Prague, Czech Republic


Prague is our final destination, where we had the opportunity to meet with artist and activist, Tomas Rafa at the Art Space Gallery. Tomas creates public art as a political statement for social justice. (The Roma flag fence painting on this page is a project of his). We watched two of the short documentaries from his project, New Nationalism in the Heart of Europe, through which he tackles the pressing problem of a rising and racially exclusionary nationalism, which adopts different faces in various European countries. The artist concentrates on the countries he knows and which are closest to him: the Czech Republic, Slovakia, Hungary and Poland. – See more at:

Tomas recently created several flag designs originally exhibited in Prague’s National Technical Library and the Artwall Gallery in September, 2013. Rafa’s flags are inspired by the Czech Republic’s red, white and blue standard chevron design and the international Roma flag which is blue and dark green with a red spoked-wheel, and these varied flags have been created to represent a new symbol of unity in the Czech Republic. They were unveiled on July 16th in Prague as an art exhibition entitled, “Competition for the New Czech-Roma Flag.” The intention of Rafa’s project was to create a dialogue about patriotism, nationalism and tolerance to minorities in the Czech Republic. The artist was shocked in December, when he was issued with a fine of 2,000 CZK for “defamation of the Czech flag” by Prague 7 authorities. The investigation of this case was initiated by activists in the far-right political party DSSS. Three days before we arrived to view the flags, the police arrived and removed two of the flags from the gallery. A link to more details about the flag art controversy:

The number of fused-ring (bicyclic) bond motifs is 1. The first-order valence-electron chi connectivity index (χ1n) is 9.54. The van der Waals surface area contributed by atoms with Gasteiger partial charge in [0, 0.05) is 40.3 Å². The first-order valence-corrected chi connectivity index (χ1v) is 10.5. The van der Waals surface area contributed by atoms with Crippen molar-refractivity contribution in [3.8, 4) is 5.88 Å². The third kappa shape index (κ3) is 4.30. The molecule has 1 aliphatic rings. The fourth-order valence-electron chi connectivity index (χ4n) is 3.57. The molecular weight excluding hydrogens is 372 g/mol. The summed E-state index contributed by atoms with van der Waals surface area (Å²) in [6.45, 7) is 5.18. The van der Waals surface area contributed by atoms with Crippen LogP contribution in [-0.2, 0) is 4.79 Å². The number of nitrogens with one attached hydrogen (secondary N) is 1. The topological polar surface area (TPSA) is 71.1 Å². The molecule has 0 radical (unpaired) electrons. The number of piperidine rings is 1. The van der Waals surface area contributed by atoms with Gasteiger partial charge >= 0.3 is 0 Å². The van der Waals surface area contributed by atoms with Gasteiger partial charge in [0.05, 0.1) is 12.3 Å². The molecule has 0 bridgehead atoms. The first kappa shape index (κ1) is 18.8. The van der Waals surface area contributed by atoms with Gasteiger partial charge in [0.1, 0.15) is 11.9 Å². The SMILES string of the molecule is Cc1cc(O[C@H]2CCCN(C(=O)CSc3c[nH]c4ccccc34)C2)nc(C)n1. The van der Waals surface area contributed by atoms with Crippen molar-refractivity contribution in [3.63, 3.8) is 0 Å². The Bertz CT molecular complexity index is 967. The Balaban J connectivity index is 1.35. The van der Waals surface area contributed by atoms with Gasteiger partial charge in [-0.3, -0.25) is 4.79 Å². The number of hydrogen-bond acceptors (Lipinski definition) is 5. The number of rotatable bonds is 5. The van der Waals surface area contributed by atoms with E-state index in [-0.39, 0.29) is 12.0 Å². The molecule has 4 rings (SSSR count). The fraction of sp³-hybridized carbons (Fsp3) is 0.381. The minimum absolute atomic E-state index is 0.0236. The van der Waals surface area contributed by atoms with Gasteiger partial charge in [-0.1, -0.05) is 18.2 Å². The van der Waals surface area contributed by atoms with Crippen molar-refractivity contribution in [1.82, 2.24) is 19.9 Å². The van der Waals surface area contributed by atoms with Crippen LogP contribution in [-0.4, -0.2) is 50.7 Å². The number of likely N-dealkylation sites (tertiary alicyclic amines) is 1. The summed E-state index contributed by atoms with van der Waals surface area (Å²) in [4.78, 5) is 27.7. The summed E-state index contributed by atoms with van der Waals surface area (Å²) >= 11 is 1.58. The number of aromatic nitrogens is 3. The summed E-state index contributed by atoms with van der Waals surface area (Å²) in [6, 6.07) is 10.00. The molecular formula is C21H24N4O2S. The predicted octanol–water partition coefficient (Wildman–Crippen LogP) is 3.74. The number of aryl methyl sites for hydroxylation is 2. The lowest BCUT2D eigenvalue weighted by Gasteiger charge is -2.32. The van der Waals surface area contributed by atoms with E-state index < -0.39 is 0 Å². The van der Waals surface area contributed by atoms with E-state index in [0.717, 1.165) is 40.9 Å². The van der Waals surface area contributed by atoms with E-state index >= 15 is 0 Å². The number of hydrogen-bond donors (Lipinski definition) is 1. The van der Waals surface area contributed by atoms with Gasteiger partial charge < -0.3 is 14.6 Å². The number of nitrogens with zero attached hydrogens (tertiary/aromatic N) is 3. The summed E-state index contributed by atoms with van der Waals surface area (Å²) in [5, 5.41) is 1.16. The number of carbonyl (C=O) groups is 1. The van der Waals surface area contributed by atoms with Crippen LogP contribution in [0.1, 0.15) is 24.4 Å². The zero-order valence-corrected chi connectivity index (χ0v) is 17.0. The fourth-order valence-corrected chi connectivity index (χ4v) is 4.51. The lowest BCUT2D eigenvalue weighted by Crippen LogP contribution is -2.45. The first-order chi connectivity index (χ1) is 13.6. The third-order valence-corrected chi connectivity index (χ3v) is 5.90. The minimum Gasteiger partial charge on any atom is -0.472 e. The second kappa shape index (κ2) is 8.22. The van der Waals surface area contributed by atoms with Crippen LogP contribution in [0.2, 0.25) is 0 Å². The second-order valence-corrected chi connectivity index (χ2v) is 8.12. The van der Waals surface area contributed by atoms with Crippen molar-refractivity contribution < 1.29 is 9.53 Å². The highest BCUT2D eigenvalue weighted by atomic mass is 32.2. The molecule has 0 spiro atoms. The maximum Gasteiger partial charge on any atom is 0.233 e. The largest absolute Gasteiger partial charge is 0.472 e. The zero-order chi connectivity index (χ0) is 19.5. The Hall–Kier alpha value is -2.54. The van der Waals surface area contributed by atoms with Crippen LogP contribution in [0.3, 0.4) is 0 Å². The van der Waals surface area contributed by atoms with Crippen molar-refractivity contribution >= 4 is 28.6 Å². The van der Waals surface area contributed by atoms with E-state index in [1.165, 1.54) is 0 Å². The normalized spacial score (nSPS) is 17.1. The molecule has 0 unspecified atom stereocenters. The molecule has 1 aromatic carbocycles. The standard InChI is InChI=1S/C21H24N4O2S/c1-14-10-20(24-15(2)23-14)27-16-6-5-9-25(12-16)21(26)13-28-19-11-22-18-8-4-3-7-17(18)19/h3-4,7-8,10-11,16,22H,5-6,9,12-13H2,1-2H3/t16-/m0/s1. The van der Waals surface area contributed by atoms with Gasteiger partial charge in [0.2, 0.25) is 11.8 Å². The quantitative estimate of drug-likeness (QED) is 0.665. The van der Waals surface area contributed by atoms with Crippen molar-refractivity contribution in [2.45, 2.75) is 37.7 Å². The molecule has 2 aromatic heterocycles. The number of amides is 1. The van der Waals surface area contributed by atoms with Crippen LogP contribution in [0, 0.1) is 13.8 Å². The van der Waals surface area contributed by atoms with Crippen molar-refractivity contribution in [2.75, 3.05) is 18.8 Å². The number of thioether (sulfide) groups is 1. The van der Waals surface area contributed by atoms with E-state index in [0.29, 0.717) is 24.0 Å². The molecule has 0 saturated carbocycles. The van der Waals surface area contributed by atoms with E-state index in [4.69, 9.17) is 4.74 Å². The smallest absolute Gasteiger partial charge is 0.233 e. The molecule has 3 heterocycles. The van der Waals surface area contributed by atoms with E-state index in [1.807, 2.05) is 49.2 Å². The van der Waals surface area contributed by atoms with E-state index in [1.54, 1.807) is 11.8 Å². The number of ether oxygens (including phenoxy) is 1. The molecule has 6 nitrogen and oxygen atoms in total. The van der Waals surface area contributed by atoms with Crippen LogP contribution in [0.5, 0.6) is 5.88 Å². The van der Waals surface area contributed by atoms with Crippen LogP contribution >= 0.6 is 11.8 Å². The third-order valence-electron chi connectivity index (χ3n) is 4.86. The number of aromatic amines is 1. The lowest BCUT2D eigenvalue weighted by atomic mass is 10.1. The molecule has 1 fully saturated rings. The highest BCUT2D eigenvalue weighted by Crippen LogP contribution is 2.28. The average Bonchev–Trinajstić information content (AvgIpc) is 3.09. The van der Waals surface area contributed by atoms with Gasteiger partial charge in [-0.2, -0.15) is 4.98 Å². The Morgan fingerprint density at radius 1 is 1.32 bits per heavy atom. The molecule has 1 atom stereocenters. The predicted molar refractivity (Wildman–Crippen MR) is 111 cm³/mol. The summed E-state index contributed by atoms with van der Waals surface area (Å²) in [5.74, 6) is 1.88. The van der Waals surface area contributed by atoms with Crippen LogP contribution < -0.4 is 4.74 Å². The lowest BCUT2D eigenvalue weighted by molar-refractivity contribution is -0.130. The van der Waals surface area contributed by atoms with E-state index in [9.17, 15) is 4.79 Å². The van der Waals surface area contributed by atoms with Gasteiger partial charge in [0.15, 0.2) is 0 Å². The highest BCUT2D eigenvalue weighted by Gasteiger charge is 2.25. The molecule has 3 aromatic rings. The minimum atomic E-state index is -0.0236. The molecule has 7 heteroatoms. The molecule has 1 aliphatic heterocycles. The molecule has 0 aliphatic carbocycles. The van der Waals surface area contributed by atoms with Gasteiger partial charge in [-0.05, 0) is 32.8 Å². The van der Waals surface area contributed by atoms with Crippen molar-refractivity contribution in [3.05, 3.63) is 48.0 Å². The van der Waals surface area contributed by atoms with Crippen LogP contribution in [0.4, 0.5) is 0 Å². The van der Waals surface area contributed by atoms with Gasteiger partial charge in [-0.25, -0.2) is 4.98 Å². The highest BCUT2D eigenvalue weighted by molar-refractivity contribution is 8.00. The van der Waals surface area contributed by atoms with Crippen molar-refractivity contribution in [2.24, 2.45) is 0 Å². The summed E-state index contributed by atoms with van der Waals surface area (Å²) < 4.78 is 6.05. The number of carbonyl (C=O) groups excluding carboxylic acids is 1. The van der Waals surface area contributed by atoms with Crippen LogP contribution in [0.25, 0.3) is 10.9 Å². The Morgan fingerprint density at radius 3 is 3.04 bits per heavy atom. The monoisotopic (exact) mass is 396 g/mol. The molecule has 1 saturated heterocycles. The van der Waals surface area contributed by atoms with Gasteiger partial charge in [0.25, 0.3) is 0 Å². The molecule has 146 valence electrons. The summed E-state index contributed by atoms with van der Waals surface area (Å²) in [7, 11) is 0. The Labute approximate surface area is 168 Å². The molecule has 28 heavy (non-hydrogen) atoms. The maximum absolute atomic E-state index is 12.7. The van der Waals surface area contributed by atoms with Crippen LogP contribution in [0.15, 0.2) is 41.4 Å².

Vandalized flag art

Below are two short documentaries produces by Tomas Rafa. The first involves the painting of  so-called “sports walls”(aka ‘segregation walls’) installed around Roma communities in Slovakia and Czech Republic. “Building concrete walls does not help mutual understanding and coexisting and only deepens the problem of separating Roma people from the rest of society and leads to serious conflicts as it is clearly visible in Czech Republic,“ says Rafa – See more at:

The second video documents the recent  anti-Romany demonstrations around the country, in this case in Ostrava, the third largest city in the Czech Republic. The police faced the biggest clashes with extremists in Ostrava and České Budějovice. In both cities, demonstrators changed the approved route of the rallies and attempted to get near neighborhoods with large Roma populations. In one video the viewer hears the cry, “Gypsies to the gas chambers”


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